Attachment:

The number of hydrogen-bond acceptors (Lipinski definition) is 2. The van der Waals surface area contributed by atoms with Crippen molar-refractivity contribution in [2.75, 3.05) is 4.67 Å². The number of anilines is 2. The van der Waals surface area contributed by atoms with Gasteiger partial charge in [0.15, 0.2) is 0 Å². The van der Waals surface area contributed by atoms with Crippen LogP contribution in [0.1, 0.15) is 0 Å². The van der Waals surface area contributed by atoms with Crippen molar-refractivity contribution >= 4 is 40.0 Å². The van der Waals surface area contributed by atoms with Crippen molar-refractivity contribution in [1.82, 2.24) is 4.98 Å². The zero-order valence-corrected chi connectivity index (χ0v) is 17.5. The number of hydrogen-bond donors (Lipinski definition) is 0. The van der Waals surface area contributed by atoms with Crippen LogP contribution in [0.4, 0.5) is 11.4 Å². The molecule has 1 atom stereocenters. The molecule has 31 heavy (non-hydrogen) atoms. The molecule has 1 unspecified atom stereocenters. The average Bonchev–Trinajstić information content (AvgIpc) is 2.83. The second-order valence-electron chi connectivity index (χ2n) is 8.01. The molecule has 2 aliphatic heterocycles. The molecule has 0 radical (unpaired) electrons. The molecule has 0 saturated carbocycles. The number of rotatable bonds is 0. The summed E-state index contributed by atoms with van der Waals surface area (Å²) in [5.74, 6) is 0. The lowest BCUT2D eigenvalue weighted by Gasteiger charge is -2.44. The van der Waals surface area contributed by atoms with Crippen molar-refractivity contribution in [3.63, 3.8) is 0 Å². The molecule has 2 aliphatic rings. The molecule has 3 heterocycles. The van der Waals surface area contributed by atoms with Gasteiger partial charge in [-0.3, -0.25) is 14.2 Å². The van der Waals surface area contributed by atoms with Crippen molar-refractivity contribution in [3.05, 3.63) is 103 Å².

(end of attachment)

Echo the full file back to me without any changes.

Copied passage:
The number of hydrogen-bond acceptors (Lipinski definition) is 2. The van der Waals surface area contributed by atoms with Crippen molar-refractivity contribution in [2.75, 3.05) is 4.67 Å². The number of anilines is 2. The van der Waals surface area contributed by atoms with Gasteiger partial charge in [0.15, 0.2) is 0 Å². The van der Waals surface area contributed by atoms with Crippen LogP contribution in [0.1, 0.15) is 0 Å². The van der Waals surface area contributed by atoms with Crippen molar-refractivity contribution >= 4 is 40.0 Å². The van der Waals surface area contributed by atoms with Crippen molar-refractivity contribution in [1.82, 2.24) is 4.98 Å². The zero-order valence-corrected chi connectivity index (χ0v) is 17.5. The number of hydrogen-bond donors (Lipinski definition) is 0. The van der Waals surface area contributed by atoms with Crippen LogP contribution in [0.4, 0.5) is 11.4 Å². The molecule has 1 atom stereocenters. The molecule has 31 heavy (non-hydrogen) atoms. The molecule has 1 unspecified atom stereocenters. The average Bonchev–Trinajstić information content (AvgIpc) is 2.83. The second-order valence-electron chi connectivity index (χ2n) is 8.01. The molecule has 2 aliphatic heterocycles. The molecule has 0 radical (unpaired) electrons. The molecule has 0 saturated carbocycles. The number of rotatable bonds is 0. The summed E-state index contributed by atoms with van der Waals surface area (Å²) in [5.74, 6) is 0. The lowest BCUT2D eigenvalue weighted by Gasteiger charge is -2.44. The van der Waals surface area contributed by atoms with Crippen molar-refractivity contribution in [3.63, 3.8) is 0 Å². The molecule has 2 aliphatic rings. The molecule has 3 heterocycles. The van der Waals surface area contributed by atoms with Gasteiger partial charge in [-0.3, -0.25) is 14.2 Å². The van der Waals surface area contributed by atoms with Crippen molar-refractivity contribution in [3.05, 3.63) is 103 Å².